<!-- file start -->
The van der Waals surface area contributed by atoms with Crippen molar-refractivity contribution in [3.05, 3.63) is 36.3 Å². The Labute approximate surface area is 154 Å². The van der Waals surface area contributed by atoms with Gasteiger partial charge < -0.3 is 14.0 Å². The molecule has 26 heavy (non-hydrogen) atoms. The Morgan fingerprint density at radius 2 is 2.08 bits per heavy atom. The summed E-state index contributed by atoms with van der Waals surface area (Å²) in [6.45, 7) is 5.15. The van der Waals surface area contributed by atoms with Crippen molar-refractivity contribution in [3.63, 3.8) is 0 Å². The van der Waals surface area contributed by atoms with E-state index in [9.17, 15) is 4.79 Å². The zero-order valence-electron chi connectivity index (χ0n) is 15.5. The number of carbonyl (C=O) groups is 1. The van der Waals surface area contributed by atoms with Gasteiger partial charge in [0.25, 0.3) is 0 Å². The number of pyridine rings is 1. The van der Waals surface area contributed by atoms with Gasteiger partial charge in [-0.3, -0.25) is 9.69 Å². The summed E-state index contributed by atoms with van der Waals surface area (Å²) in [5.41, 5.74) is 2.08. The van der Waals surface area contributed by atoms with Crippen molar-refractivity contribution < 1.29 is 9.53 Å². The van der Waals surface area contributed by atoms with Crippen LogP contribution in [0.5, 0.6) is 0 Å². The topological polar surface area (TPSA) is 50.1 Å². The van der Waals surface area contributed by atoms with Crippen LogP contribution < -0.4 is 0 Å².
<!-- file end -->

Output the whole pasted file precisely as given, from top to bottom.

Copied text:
The van der Waals surface area contributed by atoms with Crippen molar-refractivity contribution in [3.05, 3.63) is 36.3 Å². The Labute approximate surface area is 154 Å². The van der Waals surface area contributed by atoms with Gasteiger partial charge < -0.3 is 14.0 Å². The molecule has 26 heavy (non-hydrogen) atoms. The Morgan fingerprint density at radius 2 is 2.08 bits per heavy atom. The summed E-state index contributed by atoms with van der Waals surface area (Å²) in [6.45, 7) is 5.15. The van der Waals surface area contributed by atoms with Crippen molar-refractivity contribution in [3.63, 3.8) is 0 Å². The van der Waals surface area contributed by atoms with E-state index in [9.17, 15) is 4.79 Å². The zero-order valence-electron chi connectivity index (χ0n) is 15.5. The number of carbonyl (C=O) groups is 1. The van der Waals surface area contributed by atoms with Gasteiger partial charge in [0.25, 0.3) is 0 Å². The number of pyridine rings is 1. The van der Waals surface area contributed by atoms with Gasteiger partial charge in [-0.3, -0.25) is 9.69 Å². The summed E-state index contributed by atoms with van der Waals surface area (Å²) in [5.41, 5.74) is 2.08. The van der Waals surface area contributed by atoms with Crippen molar-refractivity contribution < 1.29 is 9.53 Å². The van der Waals surface area contributed by atoms with Crippen LogP contribution in [0.5, 0.6) is 0 Å². The topological polar surface area (TPSA) is 50.1 Å². The van der Waals surface area contributed by atoms with Crippen LogP contribution < -0.4 is 0 Å².